Gail stirs frantically. She needs to make at least twenty more batches of mortar to replace that which went bad. Sweat drips off of her forehead and into the bubbling mixture; well, that won't hurt it, she thinks wryly. She takes the pot off of the fire and hands it to Alison, who pours it into a bowl then refills it with gunk that needs to be boiled.
"Why don't you take a break, Gail?" says Alison, breaking the silence. The red Aisha turns, surprised. This is the first word either of them has said since they started this job at daybreak.
"I can't. You know that. We need to get this done."
Alison resolutely takes the spoon from Gail's hand. "Come on. I'll do it. You've been working on this for hours. Take a break. Go in the forest and go for a walk."
Gail stays a moment, staring into Alison's eyes, then abruptly nods. She knows she has been dying for this for the whole day, but she also recognizes that Alison, also, has been working for the whole day and would probably like to stop just as much. She is grateful, and takes this gift for what it is worth. She will repay it later.
An hour later, the Aisha is wandering aimlessly through the forest. Though we villagers are townsfolk, we are also close to nature and know every tree, every root, every plant as if they were one of us. We know the silent paths that rope their way through the forest and never get lost. We admire and respect.
Today Gail feels the cool breeze that weaves through the branches and vines, and it cools her face and body. After walking pleasantly for some time, she sits down on a fallen log and watches the vines sway from the trees. She looks at her feet and fingers the fallen nuts and vibrant, springy plants at the foot of the tall tree trunk.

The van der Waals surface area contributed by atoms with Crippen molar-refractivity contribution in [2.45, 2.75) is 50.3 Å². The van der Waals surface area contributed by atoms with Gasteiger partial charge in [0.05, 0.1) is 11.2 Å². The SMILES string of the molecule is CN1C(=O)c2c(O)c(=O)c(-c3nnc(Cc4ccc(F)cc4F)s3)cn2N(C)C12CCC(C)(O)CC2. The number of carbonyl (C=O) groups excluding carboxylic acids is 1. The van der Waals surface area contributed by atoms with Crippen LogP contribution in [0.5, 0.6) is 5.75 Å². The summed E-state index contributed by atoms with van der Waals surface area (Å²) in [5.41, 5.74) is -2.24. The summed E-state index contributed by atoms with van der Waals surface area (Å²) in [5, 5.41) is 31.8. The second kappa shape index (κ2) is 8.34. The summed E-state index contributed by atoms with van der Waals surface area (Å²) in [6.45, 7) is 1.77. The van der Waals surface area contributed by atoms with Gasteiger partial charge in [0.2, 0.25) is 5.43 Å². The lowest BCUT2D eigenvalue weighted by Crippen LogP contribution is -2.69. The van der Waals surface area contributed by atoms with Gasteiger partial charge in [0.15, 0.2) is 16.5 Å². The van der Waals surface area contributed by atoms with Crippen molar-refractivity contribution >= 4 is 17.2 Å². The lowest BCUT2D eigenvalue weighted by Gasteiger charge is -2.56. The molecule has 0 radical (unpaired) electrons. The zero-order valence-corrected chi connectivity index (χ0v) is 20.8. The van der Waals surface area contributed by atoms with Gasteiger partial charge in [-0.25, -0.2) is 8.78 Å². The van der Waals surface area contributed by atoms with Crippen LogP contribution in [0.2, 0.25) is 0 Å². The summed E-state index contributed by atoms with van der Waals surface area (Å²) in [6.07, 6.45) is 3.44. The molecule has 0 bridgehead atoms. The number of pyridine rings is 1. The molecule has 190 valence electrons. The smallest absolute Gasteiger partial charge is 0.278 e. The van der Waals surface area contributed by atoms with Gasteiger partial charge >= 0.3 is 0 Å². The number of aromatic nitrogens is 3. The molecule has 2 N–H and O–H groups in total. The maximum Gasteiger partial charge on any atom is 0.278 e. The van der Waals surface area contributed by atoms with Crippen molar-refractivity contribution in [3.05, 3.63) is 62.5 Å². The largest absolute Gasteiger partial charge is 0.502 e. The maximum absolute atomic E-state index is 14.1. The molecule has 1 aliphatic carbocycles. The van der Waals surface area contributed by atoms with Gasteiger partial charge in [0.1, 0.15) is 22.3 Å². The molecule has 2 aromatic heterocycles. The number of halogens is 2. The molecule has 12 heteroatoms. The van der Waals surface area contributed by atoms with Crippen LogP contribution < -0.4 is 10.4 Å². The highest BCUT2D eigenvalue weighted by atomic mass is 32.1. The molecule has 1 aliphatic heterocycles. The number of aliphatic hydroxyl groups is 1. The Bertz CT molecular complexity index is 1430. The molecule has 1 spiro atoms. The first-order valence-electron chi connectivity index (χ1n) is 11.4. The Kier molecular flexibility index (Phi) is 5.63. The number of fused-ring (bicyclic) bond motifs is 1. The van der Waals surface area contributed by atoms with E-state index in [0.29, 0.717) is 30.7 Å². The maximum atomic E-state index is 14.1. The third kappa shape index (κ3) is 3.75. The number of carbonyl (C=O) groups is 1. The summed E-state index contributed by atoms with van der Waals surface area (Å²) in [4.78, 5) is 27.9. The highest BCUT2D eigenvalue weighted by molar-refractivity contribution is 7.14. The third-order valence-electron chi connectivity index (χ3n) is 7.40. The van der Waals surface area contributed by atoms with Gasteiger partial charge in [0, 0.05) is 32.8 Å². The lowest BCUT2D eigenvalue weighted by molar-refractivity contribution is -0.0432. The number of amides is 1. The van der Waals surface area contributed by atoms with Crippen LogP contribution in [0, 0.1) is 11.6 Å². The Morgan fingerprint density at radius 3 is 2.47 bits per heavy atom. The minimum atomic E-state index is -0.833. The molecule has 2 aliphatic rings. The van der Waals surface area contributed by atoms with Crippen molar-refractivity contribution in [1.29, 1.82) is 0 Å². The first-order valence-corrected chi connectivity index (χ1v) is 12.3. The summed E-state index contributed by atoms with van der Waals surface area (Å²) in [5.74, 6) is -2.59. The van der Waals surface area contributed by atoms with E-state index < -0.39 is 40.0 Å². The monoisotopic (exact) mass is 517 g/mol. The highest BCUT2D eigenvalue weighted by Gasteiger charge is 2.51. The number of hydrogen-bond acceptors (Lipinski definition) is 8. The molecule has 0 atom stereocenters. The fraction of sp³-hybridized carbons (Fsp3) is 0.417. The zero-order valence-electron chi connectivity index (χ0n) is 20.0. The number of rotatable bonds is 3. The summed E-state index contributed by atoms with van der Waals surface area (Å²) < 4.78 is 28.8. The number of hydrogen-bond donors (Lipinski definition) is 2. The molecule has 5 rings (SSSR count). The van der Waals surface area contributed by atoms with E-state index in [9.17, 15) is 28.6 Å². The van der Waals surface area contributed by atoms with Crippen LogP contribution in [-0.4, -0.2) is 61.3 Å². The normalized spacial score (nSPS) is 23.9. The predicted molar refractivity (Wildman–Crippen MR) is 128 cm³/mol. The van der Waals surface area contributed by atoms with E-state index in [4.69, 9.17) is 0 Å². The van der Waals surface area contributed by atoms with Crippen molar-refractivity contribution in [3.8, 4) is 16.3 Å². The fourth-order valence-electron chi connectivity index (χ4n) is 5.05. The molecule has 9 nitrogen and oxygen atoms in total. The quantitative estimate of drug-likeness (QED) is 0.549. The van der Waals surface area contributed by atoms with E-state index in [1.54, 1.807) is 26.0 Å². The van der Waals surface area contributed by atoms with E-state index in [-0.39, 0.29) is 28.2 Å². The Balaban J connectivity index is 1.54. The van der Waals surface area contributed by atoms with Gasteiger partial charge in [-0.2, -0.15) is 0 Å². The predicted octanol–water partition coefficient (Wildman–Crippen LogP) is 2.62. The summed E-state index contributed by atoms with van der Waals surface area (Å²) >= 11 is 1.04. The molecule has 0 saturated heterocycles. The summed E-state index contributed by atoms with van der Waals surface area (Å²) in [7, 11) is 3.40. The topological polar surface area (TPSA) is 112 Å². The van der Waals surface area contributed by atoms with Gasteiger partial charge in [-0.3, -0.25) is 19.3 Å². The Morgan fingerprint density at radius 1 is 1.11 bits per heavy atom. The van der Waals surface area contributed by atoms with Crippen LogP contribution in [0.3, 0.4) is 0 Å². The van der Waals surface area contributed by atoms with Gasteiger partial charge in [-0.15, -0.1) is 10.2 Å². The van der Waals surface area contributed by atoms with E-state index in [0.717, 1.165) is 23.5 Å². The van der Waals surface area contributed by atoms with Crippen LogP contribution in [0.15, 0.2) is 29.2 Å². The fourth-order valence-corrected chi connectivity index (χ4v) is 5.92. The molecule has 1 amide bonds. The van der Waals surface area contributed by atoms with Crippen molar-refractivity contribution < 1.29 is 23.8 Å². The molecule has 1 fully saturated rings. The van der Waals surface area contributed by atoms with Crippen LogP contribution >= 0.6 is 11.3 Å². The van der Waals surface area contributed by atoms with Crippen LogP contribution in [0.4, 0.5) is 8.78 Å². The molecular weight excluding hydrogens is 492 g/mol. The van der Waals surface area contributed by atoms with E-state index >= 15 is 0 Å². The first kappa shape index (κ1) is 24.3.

She picks up an acorn, staring at it. Across the forest floor is a hundred, a thousand more. She remembers making acorn bread from crushed acorns. She doesn't have the recipe, but she remembers crushing them into a chunky powder, mixing with syrup from the trees, water, and milk if she could find it.
She remembers the delicious taste and the pride of sharing the bread with her fellow villagers.
"This is delicious, Gail!" Alison says, munching on her slice of bread. "What did you make it with?"
"Mostly acorn flour," Gail responds. "I also added walnuts and berries to make it chunkier and sweeter. There's lots of things in the forest that we can use to make food. We don't have to starve, or survive on shriveled, rotten berries."
"That's amazing!" says Alison. "You should make it, and share it with the rest of us this evening!"
Gail's eyes go back to the forest, and she can remember wild asparagus which would make a delicious soup. Pureed berries and those little red fruits hanging on that tree she leaned against would be a nice dessert, and watered down could even make a drink. She could even try to dig up some potatoes, which she could flavor with shredded wild onions. And she was sure she had seen some wild rice out of the corner of her eye, over in that plain.